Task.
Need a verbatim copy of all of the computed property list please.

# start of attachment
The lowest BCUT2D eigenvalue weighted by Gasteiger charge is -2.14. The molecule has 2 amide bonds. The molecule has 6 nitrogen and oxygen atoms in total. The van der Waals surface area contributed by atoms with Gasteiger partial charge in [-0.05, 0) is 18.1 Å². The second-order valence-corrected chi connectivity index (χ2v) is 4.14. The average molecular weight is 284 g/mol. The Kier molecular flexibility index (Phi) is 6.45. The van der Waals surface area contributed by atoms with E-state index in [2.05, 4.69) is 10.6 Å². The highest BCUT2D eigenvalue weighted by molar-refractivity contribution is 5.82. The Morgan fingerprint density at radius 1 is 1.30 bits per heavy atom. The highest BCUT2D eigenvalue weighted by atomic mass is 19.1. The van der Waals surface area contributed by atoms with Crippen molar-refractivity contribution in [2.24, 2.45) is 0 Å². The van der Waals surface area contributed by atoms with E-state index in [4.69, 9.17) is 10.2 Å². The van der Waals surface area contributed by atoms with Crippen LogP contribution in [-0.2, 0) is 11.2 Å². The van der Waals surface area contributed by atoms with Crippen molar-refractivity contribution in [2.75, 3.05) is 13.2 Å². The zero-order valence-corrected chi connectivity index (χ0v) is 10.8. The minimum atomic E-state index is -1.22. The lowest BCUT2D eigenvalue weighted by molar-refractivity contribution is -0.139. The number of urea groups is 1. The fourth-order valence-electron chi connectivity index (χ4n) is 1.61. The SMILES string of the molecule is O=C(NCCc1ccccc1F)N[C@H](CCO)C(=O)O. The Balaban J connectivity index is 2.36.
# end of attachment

The lowest BCUT2D eigenvalue weighted by Gasteiger charge is -2.14. The molecule has 2 amide bonds. The molecule has 6 nitrogen and oxygen atoms in total. The van der Waals surface area contributed by atoms with Gasteiger partial charge in [-0.05, 0) is 18.1 Å². The second-order valence-corrected chi connectivity index (χ2v) is 4.14. The average molecular weight is 284 g/mol. The Kier molecular flexibility index (Phi) is 6.45. The van der Waals surface area contributed by atoms with E-state index in [2.05, 4.69) is 10.6 Å². The highest BCUT2D eigenvalue weighted by molar-refractivity contribution is 5.82. The Morgan fingerprint density at radius 1 is 1.30 bits per heavy atom. The highest BCUT2D eigenvalue weighted by atomic mass is 19.1. The van der Waals surface area contributed by atoms with Crippen molar-refractivity contribution in [2.24, 2.45) is 0 Å². The van der Waals surface area contributed by atoms with E-state index in [4.69, 9.17) is 10.2 Å². The van der Waals surface area contributed by atoms with Crippen LogP contribution in [-0.2, 0) is 11.2 Å². The van der Waals surface area contributed by atoms with Crippen molar-refractivity contribution in [2.75, 3.05) is 13.2 Å². The zero-order valence-corrected chi connectivity index (χ0v) is 10.8. The minimum atomic E-state index is -1.22. The lowest BCUT2D eigenvalue weighted by molar-refractivity contribution is -0.139. The number of urea groups is 1. The fourth-order valence-electron chi connectivity index (χ4n) is 1.61. The SMILES string of the molecule is O=C(NCCc1ccccc1F)N[C@H](CCO)C(=O)O. The Balaban J connectivity index is 2.36.